Less than a day after suggesting that Domonic Brown was “not ready” to be called up to the majors to replace Shane Victorino, Ruben Amaro reversed course and added Brown to the 25 man roster on Friday afternoon. While the circumstances precipitating the move left significant questions about the certitude of the usually methodical front office, it was welcome news to Phillies fans, who had watched their corner outfielders eke out a collective .236/.313/.353 line for the first 43 games of the 2011 season. On the mend from a hamate fracture that sidelined him for the beginning of the season, Brown has hit .341/.431/.537 in 11 games with AAA Lehigh Valley and promises to supplement an offense that ranks 22nd in the MLB in OPS, and 19th in runs per game. And yet, shortly after the news that Brown was headed to Philadelphia, Charlie Manuel posted a lineup that did not include him. Furthermore, as Jim McCormack reported, Manuel said that he will not play against left-handed pitching “at first,” but “eventually” will. Manuel emphasized that his playing time won’t be as limited as it was last year, when he only accrued 70 plate appearances over 60 games, but it’s difficult to guess at how committed he is to that pledge. It’s a bit puzzling, since, according to reports, it was Manuel who lobbied Ruben Amaro to have Brown called up in the first place.
If Domonic Brown settles into a platoon role for a significant amount of time, it would be a misguided move. For one thing, platooning your five tool super prospect when he hits the majors is a good way to turn him into a bust. If the concern is that he cannot hit left-handed pitching at the major league level, there is no better way to help him develop that skill than to allow him to face them. If Brown is just beginning to receive full-time starts a year from now, and seems unable to hit lefties, management will have only themselves to blame. More importantly, Brown has never truly struggled against left-handed pitching in his minor league career. See the chart at right, which shows Dom’s platoon splits for minor league stints since 2008 wherein he tallied at least 100 plate appearances. There are some splits here, but nothing all that dire, and nothing that shows significant struggles against lefties, perhaps with the exception of his 2008 season with Lakewood.
Take all of these stints together and you get a collective .293/.371/.458 line (.829 OPS) against left-handers with a 10.5% walk rate and a 15.5% strikeout rate, and a .305/.390/.502 line (.892 OPS) against right-handers with a 11.5% walk rate and an 18% strikeout rate. In his Lehigh Valley appearances so far this season, Brown has hit .316/.364/.526 against lefties, and .364/.483/.545 against righties, although that’s admittedly a small sample. It’s pretty obvious, though, that Brown’s platoon tendencies are quite reasonable, and not at all out of line with the differentials you usually see in talented major league hitters. Leaving him out of the lineup against lefties consistently, however, might quickly change that. I sympathize with the concerns about keeping Domonic’s confidence at a high level, but coddling him when he need not be coddled accomplishes nothing, and may even hurt his development in the long run.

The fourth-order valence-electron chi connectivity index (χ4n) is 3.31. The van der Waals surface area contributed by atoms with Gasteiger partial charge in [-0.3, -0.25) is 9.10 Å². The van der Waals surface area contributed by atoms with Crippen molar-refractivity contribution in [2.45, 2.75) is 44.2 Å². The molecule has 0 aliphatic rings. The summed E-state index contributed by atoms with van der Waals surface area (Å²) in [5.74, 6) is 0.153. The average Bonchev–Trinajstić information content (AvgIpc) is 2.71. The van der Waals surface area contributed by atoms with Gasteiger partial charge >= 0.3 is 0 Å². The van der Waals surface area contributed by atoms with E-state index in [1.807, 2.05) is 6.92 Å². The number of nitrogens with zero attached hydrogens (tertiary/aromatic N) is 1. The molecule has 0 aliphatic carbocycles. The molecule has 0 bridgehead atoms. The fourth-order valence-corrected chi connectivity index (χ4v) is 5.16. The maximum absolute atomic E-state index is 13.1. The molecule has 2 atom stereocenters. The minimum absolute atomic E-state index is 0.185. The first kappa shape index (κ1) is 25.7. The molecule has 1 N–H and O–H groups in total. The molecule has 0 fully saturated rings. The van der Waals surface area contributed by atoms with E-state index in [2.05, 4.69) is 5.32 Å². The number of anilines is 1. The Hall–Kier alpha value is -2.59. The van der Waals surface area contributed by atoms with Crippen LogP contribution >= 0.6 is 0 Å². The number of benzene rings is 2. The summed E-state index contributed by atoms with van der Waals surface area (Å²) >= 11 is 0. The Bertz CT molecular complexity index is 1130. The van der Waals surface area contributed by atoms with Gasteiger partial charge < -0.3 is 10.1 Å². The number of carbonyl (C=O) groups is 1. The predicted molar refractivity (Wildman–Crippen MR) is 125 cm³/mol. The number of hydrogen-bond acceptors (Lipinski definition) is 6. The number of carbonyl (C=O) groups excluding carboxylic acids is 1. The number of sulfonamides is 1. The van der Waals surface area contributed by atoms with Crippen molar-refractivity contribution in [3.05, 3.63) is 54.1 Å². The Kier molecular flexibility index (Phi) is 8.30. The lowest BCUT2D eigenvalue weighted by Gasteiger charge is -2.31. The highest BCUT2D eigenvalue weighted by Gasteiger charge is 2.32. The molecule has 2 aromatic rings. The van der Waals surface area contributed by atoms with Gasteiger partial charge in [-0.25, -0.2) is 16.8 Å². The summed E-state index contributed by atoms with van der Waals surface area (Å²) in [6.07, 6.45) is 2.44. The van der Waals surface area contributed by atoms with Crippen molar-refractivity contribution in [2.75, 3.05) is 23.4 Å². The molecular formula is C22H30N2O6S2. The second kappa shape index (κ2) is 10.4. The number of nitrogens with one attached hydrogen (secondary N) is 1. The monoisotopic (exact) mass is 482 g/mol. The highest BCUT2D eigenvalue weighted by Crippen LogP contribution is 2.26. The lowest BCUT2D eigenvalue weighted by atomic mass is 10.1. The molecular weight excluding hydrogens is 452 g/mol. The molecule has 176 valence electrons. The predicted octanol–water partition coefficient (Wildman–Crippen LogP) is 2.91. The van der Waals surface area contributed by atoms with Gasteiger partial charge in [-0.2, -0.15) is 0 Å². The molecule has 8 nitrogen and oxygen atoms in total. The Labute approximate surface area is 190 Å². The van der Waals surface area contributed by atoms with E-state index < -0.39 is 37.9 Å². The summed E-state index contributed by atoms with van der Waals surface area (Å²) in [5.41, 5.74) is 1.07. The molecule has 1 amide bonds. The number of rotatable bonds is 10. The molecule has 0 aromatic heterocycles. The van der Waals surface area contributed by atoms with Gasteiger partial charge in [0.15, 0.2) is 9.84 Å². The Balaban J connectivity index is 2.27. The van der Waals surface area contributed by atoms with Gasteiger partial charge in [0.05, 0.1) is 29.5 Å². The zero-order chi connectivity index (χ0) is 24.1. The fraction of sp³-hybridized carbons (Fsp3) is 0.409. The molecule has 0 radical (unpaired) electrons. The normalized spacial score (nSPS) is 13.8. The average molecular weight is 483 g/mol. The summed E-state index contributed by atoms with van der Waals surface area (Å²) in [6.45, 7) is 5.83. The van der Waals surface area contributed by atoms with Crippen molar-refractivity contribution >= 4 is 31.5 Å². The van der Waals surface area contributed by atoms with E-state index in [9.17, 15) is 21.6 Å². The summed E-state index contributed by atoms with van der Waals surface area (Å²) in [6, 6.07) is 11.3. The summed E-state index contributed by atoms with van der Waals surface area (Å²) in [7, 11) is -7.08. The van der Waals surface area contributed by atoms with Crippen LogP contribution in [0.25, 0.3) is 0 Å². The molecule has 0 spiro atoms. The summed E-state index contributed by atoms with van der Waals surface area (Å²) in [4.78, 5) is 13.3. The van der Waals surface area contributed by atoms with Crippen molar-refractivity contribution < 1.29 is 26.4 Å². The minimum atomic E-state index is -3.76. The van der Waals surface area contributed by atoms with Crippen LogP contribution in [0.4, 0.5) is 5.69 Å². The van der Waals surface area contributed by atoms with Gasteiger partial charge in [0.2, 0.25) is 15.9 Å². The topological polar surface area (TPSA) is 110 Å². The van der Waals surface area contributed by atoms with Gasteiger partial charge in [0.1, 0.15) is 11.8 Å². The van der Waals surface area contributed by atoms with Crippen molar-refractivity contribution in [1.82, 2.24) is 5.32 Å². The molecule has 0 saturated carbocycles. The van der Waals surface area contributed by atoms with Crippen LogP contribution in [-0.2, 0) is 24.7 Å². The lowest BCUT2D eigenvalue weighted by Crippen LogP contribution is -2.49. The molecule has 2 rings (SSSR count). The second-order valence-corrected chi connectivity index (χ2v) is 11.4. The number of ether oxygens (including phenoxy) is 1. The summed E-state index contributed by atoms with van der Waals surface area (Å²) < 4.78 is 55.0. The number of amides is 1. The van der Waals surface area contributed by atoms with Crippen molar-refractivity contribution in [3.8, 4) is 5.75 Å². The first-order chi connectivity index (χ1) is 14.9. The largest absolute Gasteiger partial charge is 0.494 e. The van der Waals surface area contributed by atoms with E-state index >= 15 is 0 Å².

Beyond the concerns about Brown, there just isn’t much to gain from his potential platoon partners. Raul Ibanez is hitting .222/.282/.389 against southpaws. Ben Francisco isn’t faring any better, at .189/.268/.243. Granted, he usually succeeds against lefties, and that small sample performance figures to improve, but Francisco seems destined for a career as a fourth outfielder, and Brown’s ceiling is immeasurably higher. There’s no reason for Francisco to be sapping plate appearances from Domonic. Right now John Mayberry Jr. is the only corner outfielder with substantial production against left-handed pitching, and he’ll be needed in centerfield during Victorino’s stay on the disabled list. If the Phillies had a clear-cut lefty-killing candidate for the role, it might be worth a discussion, but there is just no reason, at this moment, not to pencil Brown into the lineup every day.
It’s entirely possible that this is all an overreaction. It’s tough to tell what Charlie means by “eventually,” but it could be that this is a temporary strategy that he will quickly phase out. If he does not, he’ll likely pay the price for tampering with the playing time of a blossoming young prospect.